Takotsubo cardiomyopathy

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Takotsubo cardiomyopathy or acute stress-induced cardiomyopathy is a temporary condition in which the heart muscles abruptly weaken or in a “stunned” phase. The left ventricle changes shape and becomes enlarged. This causes the region to inadequately pump.

This condition can develop at any age, but usually affects women more than men. It is good to note that it is often brief and reversible.

What are the indications?

The characteristic symptoms of Takotsubo cardiomyopathy include the following:

In some instances, the individual might also experience nausea, vomiting and palpitations. Once these symptoms are present and you suspect that the individual is having a heart attack, call for emergency assistance right away.

Takotsubo cardiomyopathy
Once these symptoms are present and you suspect that the individual is having a heart attack, call for emergency assistance right away.

What are the causes?

The exact cause of the condition is unknown, but there are several possible factors. Most individuals diagnosed with Takotsubo cardiomyopathy recently experienced either significant physical stress or an emotional ordeal.

An example of a stressful life event includes involvement in a natural disaster or bereavement. As for physical stress, having a recent surgery is a good example.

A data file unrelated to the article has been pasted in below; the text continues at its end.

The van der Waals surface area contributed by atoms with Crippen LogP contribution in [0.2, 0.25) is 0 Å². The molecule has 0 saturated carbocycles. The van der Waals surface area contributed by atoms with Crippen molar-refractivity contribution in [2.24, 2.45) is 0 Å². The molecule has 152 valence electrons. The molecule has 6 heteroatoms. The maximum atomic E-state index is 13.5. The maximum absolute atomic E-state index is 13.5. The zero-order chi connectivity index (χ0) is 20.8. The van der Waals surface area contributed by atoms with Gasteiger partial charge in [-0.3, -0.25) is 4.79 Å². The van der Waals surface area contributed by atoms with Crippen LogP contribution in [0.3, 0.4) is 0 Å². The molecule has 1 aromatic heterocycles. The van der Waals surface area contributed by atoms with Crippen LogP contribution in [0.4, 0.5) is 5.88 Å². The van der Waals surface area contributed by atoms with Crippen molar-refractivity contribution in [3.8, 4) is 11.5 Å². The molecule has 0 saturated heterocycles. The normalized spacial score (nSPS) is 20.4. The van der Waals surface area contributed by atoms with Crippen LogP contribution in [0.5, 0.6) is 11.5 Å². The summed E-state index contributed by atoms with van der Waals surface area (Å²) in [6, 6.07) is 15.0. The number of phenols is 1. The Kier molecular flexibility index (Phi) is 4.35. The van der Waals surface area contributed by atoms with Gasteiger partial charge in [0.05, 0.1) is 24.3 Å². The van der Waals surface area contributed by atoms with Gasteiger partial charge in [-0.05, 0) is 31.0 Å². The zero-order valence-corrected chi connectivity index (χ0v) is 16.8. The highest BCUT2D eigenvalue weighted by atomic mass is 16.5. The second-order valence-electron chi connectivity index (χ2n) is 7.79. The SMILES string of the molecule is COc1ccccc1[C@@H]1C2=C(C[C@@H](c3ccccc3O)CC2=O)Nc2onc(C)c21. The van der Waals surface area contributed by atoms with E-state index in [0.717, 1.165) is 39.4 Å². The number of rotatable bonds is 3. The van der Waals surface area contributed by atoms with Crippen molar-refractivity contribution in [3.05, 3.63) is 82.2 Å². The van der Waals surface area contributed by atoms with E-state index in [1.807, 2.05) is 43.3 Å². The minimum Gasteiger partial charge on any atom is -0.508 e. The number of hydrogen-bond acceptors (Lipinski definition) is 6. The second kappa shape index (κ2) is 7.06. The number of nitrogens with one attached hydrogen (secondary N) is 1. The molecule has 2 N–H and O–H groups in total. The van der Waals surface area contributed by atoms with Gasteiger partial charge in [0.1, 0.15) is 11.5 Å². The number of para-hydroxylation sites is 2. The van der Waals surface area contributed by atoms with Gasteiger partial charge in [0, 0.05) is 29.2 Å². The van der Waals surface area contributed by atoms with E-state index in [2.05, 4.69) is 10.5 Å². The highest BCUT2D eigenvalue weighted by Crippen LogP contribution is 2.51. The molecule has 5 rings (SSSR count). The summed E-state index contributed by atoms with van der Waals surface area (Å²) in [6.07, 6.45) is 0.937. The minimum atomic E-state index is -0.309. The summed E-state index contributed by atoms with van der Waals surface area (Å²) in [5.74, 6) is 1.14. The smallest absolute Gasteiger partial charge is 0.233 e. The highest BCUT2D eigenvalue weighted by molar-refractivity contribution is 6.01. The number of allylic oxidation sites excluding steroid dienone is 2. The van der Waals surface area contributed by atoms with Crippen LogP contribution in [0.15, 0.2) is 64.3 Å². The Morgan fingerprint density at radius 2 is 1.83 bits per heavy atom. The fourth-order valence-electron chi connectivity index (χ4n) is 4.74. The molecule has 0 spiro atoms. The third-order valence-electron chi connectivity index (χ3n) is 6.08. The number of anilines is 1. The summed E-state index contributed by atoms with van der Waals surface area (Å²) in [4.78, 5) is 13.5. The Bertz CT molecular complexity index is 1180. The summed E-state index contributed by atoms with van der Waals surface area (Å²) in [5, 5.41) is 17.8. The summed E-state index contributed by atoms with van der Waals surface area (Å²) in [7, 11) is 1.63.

At the present, there is no medication proven to help an individual with Takotsubo cardiomyopathy or to prevent it from developing for the second time.

During the initial phases of diagnosis, treatment for a heart attack is given including aspirin. The individual is closely monitored in a coronary unit in a hospital where the heart is monitored for 24-48 hours. At this phase, the individual is given other medications to promote recovery of the heart muscle.

The left ventricle is expected to normalized over a few days, weeks or months and the individual should undergo regular ECG until this occurs. Unless the individual has an underlying health condition, there is no need for additional medication or treatment in the long run.

Is there a risk for recurrence?

Approximately 10-15% of individuals with Takotsubo cardiomyopathy previously might develop another episode. For those who are affected again, the stressful event might be different.

More Information / Disclaimer

The information posted on this page on Takotsubo cardiomyopathy is for learning purposes only. Learn to recognize circulatory issues including Takotsubo cardiomyopathy by taking a standard first aid course with one of our training providers.

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